16-10-2017 | Brenda Rodríguez López
The main automobile firms are "pulling their socks up" in the development of vehicles that respect the environment and reduce the CO2 emissions so they can achieve the long-awaited zero figure. In the fight for a non-contamination, sustainable and ecologic future, the great leading roles are the hybrid and electric cars, but, in the starting line of this race, there is another driver that, although less good-looking and distinguished, also competes in this game. Have you ever heard about hydrogen cars? How do they differ and what are their particularities? Is hydrogen a promising and efficient fuel?
When we think up the automobile future, in our collective imagination appear outlines of self-driven cars, vehicles that book us a table in our favorite restaurant while we are driving, that elevates a palm from the ground and remain suspended in mid air and that, of course, respect the environment and do not pollute. But when we think about the tomorrow's sport-utility vehicles, those who visualize them as hydrogen cars that emit water vapor through their exhaust pipe are very few. However, this chemical element also has a gap between the great bets of some automotive brands.
Hydrogen is one of the most abundant, simplest and oldest elements of the universe. One of its particularities that represents it is that, when oxidizing, it produces water. That is the reason why Antoine Lavoisier decided to name it that way; "hydro", water, and "genos", generator. Its potential is such that some have come to qualify it as the stars fuel. Both our Sun and the rest of the stars burn hydrogen. It is an essential agent in their life cycle and the stellar evolution. If stars are fed on hydrogen, will cars also do it in the future?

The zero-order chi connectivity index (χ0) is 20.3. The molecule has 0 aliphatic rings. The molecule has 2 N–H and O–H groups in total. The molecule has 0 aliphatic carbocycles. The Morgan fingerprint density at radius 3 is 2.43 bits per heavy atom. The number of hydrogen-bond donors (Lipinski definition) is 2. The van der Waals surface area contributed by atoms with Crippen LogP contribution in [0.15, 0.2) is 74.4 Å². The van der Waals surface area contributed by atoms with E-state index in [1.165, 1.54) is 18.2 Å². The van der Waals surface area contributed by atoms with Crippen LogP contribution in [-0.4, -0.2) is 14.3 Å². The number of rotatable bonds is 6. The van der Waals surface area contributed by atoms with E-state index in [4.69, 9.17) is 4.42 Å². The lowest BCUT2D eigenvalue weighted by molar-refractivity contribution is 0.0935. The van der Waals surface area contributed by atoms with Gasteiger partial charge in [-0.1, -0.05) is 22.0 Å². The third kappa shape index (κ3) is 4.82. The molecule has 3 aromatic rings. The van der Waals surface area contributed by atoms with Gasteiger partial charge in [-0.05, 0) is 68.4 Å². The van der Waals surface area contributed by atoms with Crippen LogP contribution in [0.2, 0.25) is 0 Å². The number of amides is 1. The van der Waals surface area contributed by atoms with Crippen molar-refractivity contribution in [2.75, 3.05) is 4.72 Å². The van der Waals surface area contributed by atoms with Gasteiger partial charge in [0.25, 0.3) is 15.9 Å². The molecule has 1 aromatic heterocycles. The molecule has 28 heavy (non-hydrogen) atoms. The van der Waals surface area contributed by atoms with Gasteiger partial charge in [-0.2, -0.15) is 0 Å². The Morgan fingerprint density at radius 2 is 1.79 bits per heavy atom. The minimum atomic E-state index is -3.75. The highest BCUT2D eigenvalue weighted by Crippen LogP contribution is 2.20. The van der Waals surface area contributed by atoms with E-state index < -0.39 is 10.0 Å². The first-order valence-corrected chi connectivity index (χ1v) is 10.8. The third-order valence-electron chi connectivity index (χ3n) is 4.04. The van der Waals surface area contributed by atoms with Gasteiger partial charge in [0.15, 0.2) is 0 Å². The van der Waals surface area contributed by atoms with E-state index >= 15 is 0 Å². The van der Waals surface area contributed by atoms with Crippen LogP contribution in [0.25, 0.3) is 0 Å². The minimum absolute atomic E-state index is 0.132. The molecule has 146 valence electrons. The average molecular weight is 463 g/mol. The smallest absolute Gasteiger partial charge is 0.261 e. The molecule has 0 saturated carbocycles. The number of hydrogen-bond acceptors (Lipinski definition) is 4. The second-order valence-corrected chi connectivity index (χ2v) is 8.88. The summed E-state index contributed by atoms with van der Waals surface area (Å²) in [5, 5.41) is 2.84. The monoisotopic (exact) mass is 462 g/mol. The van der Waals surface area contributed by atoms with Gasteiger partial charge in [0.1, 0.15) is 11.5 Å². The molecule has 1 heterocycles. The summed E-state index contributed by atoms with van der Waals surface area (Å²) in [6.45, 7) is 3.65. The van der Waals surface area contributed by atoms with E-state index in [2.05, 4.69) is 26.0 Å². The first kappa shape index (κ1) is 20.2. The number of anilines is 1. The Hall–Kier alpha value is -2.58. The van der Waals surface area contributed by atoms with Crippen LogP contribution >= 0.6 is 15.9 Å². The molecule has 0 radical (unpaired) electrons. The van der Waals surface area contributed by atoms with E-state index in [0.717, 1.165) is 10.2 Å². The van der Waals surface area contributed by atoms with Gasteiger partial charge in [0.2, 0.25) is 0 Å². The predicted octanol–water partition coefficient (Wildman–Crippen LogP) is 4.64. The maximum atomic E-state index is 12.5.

The use of hydrogen in cars is not as groundbreaking as it might seem at first sight. Some vehicles already used this gas in the process of the internal combustion. An explosion engine can use hydrogen, and not gasoline, in the development of its operation. If this is unusual, it is due to an efficiency problem. Obtaining hydrogen requires a lot of energy and, in this type of processes, its consumption is also very high. In short, this is too much expense for a similar result compared to other systems – this procedure also generates emissions–.
When we talk about sustainable hydrogen cars, we do not refer to the vehicles that use hydrogen in their internal combustion process, but to fuel cell electric vehicles –FCEV–. The name sounds stilted and that is the reason why we chose to use its short version. These gas-fueled cars are also electric –a paradox, when their main rivals are pure electric cars–. They generate the electricity that passes to the batteries and to the engine from the mixture of hydrogen and oxygen. In this process, water vapor and nitrogen are released.